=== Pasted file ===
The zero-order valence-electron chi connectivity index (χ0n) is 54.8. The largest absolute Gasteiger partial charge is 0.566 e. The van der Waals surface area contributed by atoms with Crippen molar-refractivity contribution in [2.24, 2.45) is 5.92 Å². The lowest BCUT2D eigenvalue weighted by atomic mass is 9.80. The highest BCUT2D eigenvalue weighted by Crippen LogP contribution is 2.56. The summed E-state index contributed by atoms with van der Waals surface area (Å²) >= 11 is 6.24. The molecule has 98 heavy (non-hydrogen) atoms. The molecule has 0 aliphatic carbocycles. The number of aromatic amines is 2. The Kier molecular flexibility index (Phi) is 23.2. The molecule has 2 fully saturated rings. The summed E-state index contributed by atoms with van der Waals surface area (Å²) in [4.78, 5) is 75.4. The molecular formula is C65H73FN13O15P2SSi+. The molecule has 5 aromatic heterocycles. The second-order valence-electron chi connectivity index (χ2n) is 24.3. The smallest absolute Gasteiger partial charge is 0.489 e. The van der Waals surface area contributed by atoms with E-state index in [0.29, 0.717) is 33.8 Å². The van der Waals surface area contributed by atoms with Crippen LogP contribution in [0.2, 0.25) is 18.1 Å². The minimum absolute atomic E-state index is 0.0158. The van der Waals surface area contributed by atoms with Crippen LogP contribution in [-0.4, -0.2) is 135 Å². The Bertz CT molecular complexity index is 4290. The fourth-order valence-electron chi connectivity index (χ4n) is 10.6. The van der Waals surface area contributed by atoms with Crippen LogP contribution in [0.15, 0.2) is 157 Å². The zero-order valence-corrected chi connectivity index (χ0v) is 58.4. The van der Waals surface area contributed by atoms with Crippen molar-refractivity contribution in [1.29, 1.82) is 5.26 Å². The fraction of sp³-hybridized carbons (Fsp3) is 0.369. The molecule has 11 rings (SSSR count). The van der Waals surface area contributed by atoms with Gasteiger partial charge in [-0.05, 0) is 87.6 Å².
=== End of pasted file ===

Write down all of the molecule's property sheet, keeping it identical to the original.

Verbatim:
The zero-order valence-electron chi connectivity index (χ0n) is 54.8. The largest absolute Gasteiger partial charge is 0.566 e. The van der Waals surface area contributed by atoms with Crippen molar-refractivity contribution in [2.24, 2.45) is 5.92 Å². The lowest BCUT2D eigenvalue weighted by atomic mass is 9.80. The highest BCUT2D eigenvalue weighted by Crippen LogP contribution is 2.56. The summed E-state index contributed by atoms with van der Waals surface area (Å²) >= 11 is 6.24. The molecule has 98 heavy (non-hydrogen) atoms. The molecule has 0 aliphatic carbocycles. The number of aromatic amines is 2. The Kier molecular flexibility index (Phi) is 23.2. The molecule has 2 fully saturated rings. The summed E-state index contributed by atoms with van der Waals surface area (Å²) in [4.78, 5) is 75.4. The molecular formula is C65H73FN13O15P2SSi+. The molecule has 5 aromatic heterocycles. The second-order valence-electron chi connectivity index (χ2n) is 24.3. The smallest absolute Gasteiger partial charge is 0.489 e. The van der Waals surface area contributed by atoms with E-state index in [0.29, 0.717) is 33.8 Å². The van der Waals surface area contributed by atoms with Crippen LogP contribution in [0.2, 0.25) is 18.1 Å². The minimum absolute atomic E-state index is 0.0158. The van der Waals surface area contributed by atoms with Crippen LogP contribution in [-0.4, -0.2) is 135 Å². The Bertz CT molecular complexity index is 4290. The fourth-order valence-electron chi connectivity index (χ4n) is 10.6. The van der Waals surface area contributed by atoms with Crippen LogP contribution in [0.15, 0.2) is 157 Å². The zero-order valence-corrected chi connectivity index (χ0v) is 58.4. The van der Waals surface area contributed by atoms with Crippen molar-refractivity contribution in [1.29, 1.82) is 5.26 Å². The fraction of sp³-hybridized carbons (Fsp3) is 0.369. The molecule has 11 rings (SSSR count). The van der Waals surface area contributed by atoms with Gasteiger partial charge in [-0.05, 0) is 87.6 Å².